involvement once a 0.08 BAC law became effective.8 9
It, however, is difficult to quantify precisely the effect that is attributable only
to a state reducing its per se law from 0.10 BAC to 0.08 BAC. The impacts of
changes in other state traffic laws or increased police enforcement in a particular state
are two examples of spurious or confounding variables that could affect research
results. Two other studies reported in the literature deal only with the impacts of a
0.08 BAC law on one state and are therefore excluded from this analysis because of
generalizing from these studies and other limitations, such as the introduction of
administrative license revocation shortly after the introduction of 0.08 BAC law in
this same state.10
The potential benefits of 0.08 BAC laws need to be considered within the
context of potential costs. This analysis is difficult because there are relatively few
studies that quantify these costs. Nevertheless, it is well known that arrest of
alcohol-impaired drivers is a high priority in the law enforcement community and it
is considered a fundamental and necessary cost.11 To the extent that the reduction in
a BAC limit from 0.10 to 0.08 percent leads to more arrests, additional demands are
placed on enforcement resources and time. With recent reductions in traffic
enforcement resources in many states, the time needed to enforce effectively 0.08
BAC laws only compounds resource problems. But, the incremental costs of
processing additional violators due to enforcement of a 0.08 BAC law, instead of a
0.10 BAC law, are relatively minor, especially when considered within the
Delmas Johnson and James Fell. “ The Impact of Lowering the Illegal BAC Limit
to .08 in Five States in the U.S.” 39th Annual Proceedings. Association for the
Advancement of Automotive Medicine. Oct. 1995: 1-20. These investigators found: “ The
remaining 21 measures were not statistically significant at the 0.10 level. Of these, the
majority, 16 measures, showed decreases in the level of driver involvement in alcoholrelated fatal crashes. Five of the 21 measures that were not statistically significant showed
increases in the level of driver involvement in alcohol-related crashes.” p. 8.
The Johnson and Fell study used six different measures of driver involvement in
alcohol-related fatal crashes to analyze changes in the level of crashes when the before 0.08
BAC law time periods were compared to the period after implementation of such a law.
Because there is no measure of driver involvement in alcohol related fatal crashes that is
perfect or accepted by all, these investigators used the same six measures of this variable
for each of the five states studied. Examples of the measures of alcohol involvement
include: all drivers 21 years of age or older with any alcohol who were involved in fatal
crashes as reported in NHTSA’s fatal crash record system, those who were reported as
intoxicated with a BAC level equal to or greater than 0.10 percent, and those who were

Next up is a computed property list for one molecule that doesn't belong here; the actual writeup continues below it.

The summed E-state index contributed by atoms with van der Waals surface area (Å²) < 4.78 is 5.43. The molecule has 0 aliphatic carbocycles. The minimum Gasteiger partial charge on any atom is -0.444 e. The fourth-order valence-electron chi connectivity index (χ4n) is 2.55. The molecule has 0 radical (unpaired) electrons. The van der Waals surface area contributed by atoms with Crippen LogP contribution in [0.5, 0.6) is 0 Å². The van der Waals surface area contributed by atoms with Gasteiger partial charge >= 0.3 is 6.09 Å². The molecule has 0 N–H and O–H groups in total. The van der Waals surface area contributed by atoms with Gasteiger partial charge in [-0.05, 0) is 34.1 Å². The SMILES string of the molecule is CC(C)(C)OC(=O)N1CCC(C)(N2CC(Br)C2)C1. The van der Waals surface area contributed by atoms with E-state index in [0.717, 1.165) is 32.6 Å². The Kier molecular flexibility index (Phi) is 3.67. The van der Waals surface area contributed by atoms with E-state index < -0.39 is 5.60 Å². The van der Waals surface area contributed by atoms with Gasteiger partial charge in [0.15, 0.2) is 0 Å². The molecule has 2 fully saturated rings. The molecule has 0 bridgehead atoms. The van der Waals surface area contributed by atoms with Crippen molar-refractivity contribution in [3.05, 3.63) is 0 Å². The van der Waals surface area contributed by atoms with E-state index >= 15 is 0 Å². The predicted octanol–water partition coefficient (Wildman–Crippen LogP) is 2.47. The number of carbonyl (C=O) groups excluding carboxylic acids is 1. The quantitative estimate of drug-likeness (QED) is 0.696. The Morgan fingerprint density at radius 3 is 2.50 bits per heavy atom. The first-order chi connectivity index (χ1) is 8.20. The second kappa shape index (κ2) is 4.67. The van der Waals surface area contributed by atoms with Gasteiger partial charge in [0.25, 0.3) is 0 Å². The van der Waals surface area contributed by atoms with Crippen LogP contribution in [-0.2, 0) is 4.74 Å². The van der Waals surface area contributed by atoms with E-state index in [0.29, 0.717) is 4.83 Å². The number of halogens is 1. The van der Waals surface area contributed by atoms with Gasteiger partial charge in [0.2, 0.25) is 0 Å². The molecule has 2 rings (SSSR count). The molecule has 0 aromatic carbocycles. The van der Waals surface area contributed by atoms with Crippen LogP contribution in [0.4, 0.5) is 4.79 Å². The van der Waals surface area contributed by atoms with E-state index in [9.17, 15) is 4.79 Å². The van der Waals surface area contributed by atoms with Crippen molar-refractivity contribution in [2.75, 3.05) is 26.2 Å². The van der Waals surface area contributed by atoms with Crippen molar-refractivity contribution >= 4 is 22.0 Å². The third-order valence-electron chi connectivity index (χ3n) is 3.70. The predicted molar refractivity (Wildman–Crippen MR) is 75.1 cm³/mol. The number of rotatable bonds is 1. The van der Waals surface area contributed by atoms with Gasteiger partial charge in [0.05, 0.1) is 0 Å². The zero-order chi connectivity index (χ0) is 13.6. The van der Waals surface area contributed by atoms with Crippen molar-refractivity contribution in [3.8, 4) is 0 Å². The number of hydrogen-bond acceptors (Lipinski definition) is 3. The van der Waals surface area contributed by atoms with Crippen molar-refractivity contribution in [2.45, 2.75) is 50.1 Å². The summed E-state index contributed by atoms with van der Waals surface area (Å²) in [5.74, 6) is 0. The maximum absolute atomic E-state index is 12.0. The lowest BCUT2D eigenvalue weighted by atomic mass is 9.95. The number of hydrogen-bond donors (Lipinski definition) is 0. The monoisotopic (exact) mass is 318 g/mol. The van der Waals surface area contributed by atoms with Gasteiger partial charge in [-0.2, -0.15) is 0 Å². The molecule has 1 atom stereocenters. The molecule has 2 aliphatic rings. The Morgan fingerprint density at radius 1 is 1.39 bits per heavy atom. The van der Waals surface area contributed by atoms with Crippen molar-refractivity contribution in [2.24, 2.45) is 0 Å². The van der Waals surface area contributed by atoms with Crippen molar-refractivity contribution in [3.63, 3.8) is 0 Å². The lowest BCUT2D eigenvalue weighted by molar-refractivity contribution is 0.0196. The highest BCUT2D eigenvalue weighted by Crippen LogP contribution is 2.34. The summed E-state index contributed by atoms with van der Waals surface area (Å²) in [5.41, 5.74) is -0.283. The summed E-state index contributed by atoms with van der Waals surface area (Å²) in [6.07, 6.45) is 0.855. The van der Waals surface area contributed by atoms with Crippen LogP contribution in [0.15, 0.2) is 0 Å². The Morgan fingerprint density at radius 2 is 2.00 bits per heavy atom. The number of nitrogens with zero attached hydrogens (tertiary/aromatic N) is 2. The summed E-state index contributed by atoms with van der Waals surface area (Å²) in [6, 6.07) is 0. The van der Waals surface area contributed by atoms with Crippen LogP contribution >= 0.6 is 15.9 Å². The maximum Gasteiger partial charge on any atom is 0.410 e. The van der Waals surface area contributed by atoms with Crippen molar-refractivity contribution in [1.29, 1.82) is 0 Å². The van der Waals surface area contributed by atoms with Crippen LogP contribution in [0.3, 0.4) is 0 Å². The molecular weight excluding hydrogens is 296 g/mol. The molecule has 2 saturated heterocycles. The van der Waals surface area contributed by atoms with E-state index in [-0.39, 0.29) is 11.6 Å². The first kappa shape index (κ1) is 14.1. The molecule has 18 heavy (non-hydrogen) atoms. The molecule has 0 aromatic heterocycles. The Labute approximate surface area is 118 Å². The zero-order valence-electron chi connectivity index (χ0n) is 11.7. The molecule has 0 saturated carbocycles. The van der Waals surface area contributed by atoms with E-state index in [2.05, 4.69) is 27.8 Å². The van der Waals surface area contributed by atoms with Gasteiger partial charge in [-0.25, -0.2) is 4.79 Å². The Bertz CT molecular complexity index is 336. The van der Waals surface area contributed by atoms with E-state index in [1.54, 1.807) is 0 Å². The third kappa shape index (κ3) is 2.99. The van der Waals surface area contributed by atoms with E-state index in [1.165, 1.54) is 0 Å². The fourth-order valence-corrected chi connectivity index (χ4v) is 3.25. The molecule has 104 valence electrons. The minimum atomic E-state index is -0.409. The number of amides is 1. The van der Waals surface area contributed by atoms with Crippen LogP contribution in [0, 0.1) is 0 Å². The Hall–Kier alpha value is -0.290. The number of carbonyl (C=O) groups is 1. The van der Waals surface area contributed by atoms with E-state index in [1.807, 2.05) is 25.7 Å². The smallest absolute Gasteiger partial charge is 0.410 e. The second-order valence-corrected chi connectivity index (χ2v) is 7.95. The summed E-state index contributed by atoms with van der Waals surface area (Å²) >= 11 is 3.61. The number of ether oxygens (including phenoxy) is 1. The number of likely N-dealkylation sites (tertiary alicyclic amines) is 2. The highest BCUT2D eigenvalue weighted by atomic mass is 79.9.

reported by the police with alcohol involvement.
ALR is the immediate administrative suspension of a driver license for failure to
pass or take an alcohol -evidential test at the per se level of that state.
Personal communication with International Association of Chiefs of Police, 1997.
framework of total law enforcement costs. Thus, the incremental costs of
implementing a 0.08 BAC law instead of a 0.10 BAC law appear to be minimal.
On the other hand, the potential costs savings to society that might be realized
as a result of implementation of a 0.08 BAC law are quite large.12 The benefits
accrued from one or two lives saved every few years in any one jurisdiction would
more than pay for the additional costs of additional arrests due to enforcing a 0.08
BAC law. Furthermore, there are other savings for enforcement personnel when their
states enact a 0.08 law. As a NHTSA study found, “ The major difference is that, in
cases where the chemical test indicates a BAC of 0.08 or 0.09, it is no longer
necessary for the arresting officer to produce supporting evidence demonstrating the
individual is under the influence. 13 This same study found that the reduction in the
BAC limit from 0.10 percent to 0.08 percent had minimal impacts on the way court
administrators and judges implement their responsibilities.14
If decision makers in state governments are to make more informed choices on
whether to enact 0.08 BAC laws, then additional evaluation studies are needed.
Future studies could examine the impacts of this measure over a longer period of
time and in additional states. Until additional evidence is developed that makes a
more compelling case, the reliability of estimates forecasting the potential number
of alcohol-involved fatal crashes that might be prevented as a result of nationwide
enactment of 0.08 BAC laws is uncertain. The NHTSA does have underway a
variety of additional studies examining the impacts of 0.08 BAC laws. Additional
research on the costs of implementing 0.08 BAC laws on the law enforcement
community and the court system also would assist decision makers.
Selected Arguments for a 0.08 BAC Law or Imposition of a Federal